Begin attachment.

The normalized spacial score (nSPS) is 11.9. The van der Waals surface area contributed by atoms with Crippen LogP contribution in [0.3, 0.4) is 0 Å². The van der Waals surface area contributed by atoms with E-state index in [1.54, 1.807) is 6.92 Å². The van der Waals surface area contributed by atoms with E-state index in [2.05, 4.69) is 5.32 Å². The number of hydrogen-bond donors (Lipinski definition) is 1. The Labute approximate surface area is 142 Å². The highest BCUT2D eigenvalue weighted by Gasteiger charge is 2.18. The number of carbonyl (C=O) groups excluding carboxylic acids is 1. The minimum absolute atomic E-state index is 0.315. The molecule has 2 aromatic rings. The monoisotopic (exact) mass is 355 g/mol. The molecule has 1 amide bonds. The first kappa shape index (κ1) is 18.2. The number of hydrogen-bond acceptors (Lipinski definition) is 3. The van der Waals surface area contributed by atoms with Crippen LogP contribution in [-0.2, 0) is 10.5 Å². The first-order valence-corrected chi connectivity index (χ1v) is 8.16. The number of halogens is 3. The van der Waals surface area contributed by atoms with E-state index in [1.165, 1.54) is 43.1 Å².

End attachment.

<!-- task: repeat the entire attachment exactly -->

The normalized spacial score (nSPS) is 11.9. The van der Waals surface area contributed by atoms with Crippen LogP contribution in [0.3, 0.4) is 0 Å². The van der Waals surface area contributed by atoms with E-state index in [1.54, 1.807) is 6.92 Å². The van der Waals surface area contributed by atoms with E-state index in [2.05, 4.69) is 5.32 Å². The number of hydrogen-bond donors (Lipinski definition) is 1. The Labute approximate surface area is 142 Å². The highest BCUT2D eigenvalue weighted by Gasteiger charge is 2.18. The number of carbonyl (C=O) groups excluding carboxylic acids is 1. The minimum absolute atomic E-state index is 0.315. The molecule has 2 aromatic rings. The monoisotopic (exact) mass is 355 g/mol. The molecule has 1 amide bonds. The first kappa shape index (κ1) is 18.2. The number of hydrogen-bond acceptors (Lipinski definition) is 3. The van der Waals surface area contributed by atoms with Crippen LogP contribution in [-0.2, 0) is 10.5 Å². The first-order valence-corrected chi connectivity index (χ1v) is 8.16. The number of halogens is 3. The van der Waals surface area contributed by atoms with E-state index in [1.165, 1.54) is 43.1 Å².